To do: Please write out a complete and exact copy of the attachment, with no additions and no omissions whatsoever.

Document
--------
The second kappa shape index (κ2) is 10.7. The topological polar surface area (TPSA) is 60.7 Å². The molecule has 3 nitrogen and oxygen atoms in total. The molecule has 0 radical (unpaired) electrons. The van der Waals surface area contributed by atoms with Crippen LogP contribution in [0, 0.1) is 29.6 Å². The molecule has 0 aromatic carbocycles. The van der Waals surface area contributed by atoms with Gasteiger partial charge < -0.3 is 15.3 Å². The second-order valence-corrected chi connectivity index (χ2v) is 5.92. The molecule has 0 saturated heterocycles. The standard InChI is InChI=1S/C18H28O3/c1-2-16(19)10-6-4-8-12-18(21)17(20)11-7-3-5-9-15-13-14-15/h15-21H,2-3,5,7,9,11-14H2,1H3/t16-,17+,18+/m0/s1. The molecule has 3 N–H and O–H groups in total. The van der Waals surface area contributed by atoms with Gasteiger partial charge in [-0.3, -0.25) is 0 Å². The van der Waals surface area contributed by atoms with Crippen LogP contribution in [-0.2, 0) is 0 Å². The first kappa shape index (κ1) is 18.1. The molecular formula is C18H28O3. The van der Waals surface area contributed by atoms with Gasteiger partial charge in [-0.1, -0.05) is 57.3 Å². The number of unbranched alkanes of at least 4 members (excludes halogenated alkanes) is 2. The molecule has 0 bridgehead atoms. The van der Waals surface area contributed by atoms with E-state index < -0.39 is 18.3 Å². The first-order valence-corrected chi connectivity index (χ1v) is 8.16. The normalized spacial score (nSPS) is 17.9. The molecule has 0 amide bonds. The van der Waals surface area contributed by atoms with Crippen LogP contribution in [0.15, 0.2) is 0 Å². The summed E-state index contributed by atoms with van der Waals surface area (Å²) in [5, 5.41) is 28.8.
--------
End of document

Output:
The second kappa shape index (κ2) is 10.7. The topological polar surface area (TPSA) is 60.7 Å². The molecule has 3 nitrogen and oxygen atoms in total. The molecule has 0 radical (unpaired) electrons. The van der Waals surface area contributed by atoms with Crippen LogP contribution in [0, 0.1) is 29.6 Å². The molecule has 0 aromatic carbocycles. The van der Waals surface area contributed by atoms with Gasteiger partial charge < -0.3 is 15.3 Å². The second-order valence-corrected chi connectivity index (χ2v) is 5.92. The molecule has 0 saturated heterocycles. The standard InChI is InChI=1S/C18H28O3/c1-2-16(19)10-6-4-8-12-18(21)17(20)11-7-3-5-9-15-13-14-15/h15-21H,2-3,5,7,9,11-14H2,1H3/t16-,17+,18+/m0/s1. The molecule has 3 N–H and O–H groups in total. The van der Waals surface area contributed by atoms with Gasteiger partial charge in [-0.3, -0.25) is 0 Å². The van der Waals surface area contributed by atoms with Crippen LogP contribution in [-0.2, 0) is 0 Å². The first kappa shape index (κ1) is 18.1. The molecular formula is C18H28O3. The van der Waals surface area contributed by atoms with Gasteiger partial charge in [-0.1, -0.05) is 57.3 Å². The number of unbranched alkanes of at least 4 members (excludes halogenated alkanes) is 2. The molecule has 0 bridgehead atoms. The van der Waals surface area contributed by atoms with E-state index < -0.39 is 18.3 Å². The first-order valence-corrected chi connectivity index (χ1v) is 8.16. The normalized spacial score (nSPS) is 17.9. The molecule has 0 amide bonds. The van der Waals surface area contributed by atoms with Crippen LogP contribution in [0.15, 0.2) is 0 Å². The summed E-state index contributed by atoms with van der Waals surface area (Å²) in [5, 5.41) is 28.8.